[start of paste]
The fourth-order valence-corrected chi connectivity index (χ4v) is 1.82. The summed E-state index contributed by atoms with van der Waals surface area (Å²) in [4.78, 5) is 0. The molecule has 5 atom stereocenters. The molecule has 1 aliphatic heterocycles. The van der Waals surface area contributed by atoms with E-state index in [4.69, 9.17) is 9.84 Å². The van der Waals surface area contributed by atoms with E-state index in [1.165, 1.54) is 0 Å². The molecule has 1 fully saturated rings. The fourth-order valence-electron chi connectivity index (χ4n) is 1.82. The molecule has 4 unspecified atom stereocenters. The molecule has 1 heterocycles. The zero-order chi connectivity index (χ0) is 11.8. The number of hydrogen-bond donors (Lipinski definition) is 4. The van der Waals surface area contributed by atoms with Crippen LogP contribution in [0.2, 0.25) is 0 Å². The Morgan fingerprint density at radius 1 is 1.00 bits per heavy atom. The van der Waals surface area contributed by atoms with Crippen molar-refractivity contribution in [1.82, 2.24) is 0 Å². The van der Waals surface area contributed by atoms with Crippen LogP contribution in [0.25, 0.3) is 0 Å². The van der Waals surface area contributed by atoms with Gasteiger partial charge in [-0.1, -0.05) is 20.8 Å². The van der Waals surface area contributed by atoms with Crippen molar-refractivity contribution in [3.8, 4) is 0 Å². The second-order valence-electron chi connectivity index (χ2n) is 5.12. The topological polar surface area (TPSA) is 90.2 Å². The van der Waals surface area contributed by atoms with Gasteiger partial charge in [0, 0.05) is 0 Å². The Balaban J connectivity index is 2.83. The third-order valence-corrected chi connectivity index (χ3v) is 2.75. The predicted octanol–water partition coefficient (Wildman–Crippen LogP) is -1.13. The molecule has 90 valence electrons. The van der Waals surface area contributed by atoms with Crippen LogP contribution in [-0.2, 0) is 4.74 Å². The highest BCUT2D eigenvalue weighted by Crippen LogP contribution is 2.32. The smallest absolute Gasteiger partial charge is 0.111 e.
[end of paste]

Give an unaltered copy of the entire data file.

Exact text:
The fourth-order valence-corrected chi connectivity index (χ4v) is 1.82. The summed E-state index contributed by atoms with van der Waals surface area (Å²) in [4.78, 5) is 0. The molecule has 5 atom stereocenters. The molecule has 1 aliphatic heterocycles. The van der Waals surface area contributed by atoms with E-state index in [4.69, 9.17) is 9.84 Å². The van der Waals surface area contributed by atoms with E-state index in [1.165, 1.54) is 0 Å². The molecule has 1 fully saturated rings. The fourth-order valence-electron chi connectivity index (χ4n) is 1.82. The molecule has 4 unspecified atom stereocenters. The molecule has 1 heterocycles. The zero-order chi connectivity index (χ0) is 11.8. The number of hydrogen-bond donors (Lipinski definition) is 4. The van der Waals surface area contributed by atoms with Crippen LogP contribution in [0.2, 0.25) is 0 Å². The Morgan fingerprint density at radius 1 is 1.00 bits per heavy atom. The van der Waals surface area contributed by atoms with Crippen molar-refractivity contribution in [1.82, 2.24) is 0 Å². The van der Waals surface area contributed by atoms with Crippen LogP contribution in [0.25, 0.3) is 0 Å². The van der Waals surface area contributed by atoms with Gasteiger partial charge in [-0.1, -0.05) is 20.8 Å². The van der Waals surface area contributed by atoms with Crippen molar-refractivity contribution in [3.8, 4) is 0 Å². The second-order valence-electron chi connectivity index (χ2n) is 5.12. The topological polar surface area (TPSA) is 90.2 Å². The van der Waals surface area contributed by atoms with Gasteiger partial charge in [0, 0.05) is 0 Å². The Balaban J connectivity index is 2.83. The third-order valence-corrected chi connectivity index (χ3v) is 2.75. The predicted octanol–water partition coefficient (Wildman–Crippen LogP) is -1.13. The molecule has 90 valence electrons. The van der Waals surface area contributed by atoms with Crippen LogP contribution in [-0.2, 0) is 4.74 Å². The highest BCUT2D eigenvalue weighted by Crippen LogP contribution is 2.32. The smallest absolute Gasteiger partial charge is 0.111 e.